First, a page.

Queen Eleanor of Castille died on 28th November 1290 at Harby, near Lincoln. After the queen’s body had been eviscerated and embalmed, and, while her entrails remained in Lincoln awaiting burial in the cathedral, the monarch organized a solemn procession to carry the remains to London. To commemorate the memory of the woman "whom living we dearly cherished, and whom dead we cannot cease to love", the king also staged a sumptuous funeral and endowed an elaborate anniversary service at Westminster abbey.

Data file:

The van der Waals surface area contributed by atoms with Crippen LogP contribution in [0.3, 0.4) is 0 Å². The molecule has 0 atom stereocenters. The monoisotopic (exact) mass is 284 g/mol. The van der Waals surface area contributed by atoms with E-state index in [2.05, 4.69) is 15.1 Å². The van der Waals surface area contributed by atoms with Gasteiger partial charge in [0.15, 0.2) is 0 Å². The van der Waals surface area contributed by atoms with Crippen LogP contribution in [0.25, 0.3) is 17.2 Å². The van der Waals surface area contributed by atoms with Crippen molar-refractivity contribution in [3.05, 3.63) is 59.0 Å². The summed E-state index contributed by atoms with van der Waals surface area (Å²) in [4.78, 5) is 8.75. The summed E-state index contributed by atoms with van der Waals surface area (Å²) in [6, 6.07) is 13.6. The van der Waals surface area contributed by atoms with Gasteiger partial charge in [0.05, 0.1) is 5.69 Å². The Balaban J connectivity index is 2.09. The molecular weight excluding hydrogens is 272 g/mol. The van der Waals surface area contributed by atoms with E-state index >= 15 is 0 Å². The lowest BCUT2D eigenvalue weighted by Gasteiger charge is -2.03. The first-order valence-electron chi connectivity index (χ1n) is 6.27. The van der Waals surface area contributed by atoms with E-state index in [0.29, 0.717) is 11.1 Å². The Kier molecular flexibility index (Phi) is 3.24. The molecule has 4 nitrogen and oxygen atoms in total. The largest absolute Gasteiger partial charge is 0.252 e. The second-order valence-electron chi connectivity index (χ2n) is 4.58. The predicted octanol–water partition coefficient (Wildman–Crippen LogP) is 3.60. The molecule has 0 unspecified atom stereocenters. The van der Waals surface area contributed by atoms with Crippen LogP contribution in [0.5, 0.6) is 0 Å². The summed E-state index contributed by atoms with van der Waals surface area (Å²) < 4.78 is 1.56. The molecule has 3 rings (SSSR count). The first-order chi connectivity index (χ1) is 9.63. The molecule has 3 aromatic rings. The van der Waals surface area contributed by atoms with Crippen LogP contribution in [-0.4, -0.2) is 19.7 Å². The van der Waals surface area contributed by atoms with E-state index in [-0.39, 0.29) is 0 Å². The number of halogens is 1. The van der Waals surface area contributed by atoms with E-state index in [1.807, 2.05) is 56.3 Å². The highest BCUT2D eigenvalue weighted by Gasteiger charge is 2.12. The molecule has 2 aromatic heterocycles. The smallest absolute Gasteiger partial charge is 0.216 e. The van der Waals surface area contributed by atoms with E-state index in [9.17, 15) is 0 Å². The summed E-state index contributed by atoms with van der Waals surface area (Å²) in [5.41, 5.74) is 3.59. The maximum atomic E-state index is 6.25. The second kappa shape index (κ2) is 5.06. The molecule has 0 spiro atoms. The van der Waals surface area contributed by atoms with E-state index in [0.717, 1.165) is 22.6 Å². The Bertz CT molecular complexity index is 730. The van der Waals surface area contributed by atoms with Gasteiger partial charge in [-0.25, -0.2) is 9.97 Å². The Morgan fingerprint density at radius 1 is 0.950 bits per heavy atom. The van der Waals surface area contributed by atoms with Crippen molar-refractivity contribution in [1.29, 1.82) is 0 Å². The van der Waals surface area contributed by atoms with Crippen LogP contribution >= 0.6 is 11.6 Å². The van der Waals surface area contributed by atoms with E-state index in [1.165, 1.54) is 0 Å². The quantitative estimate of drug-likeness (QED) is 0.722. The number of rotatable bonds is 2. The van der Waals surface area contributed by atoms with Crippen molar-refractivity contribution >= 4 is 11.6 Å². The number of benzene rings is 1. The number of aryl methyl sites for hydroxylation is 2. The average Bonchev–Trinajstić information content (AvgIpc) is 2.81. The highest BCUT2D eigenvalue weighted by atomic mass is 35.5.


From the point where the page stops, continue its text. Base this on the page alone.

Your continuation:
Most importantly, he ordered that memorial crosses be erected at every place where the funeral cortege stopped overnight while on the way from Lincoln to the capital. These amounted to twelve monuments created between 1291 and 1294 and placed at Lincoln, Grantham, Stamford, Geddington, Northampton (at Hardingstone), Stony Stratford, Woburn, Dunstable, St Albans, Waltham, West Cheap in the City of London, and finally at the royal mews at Charing. Only three of these survive, at Waltham, Hardingstone and Geddington, but fragments of the Cheapside cross are in the collection of the Museum of London, and both Cheapside and Charing can be reconstructed from existing drawings.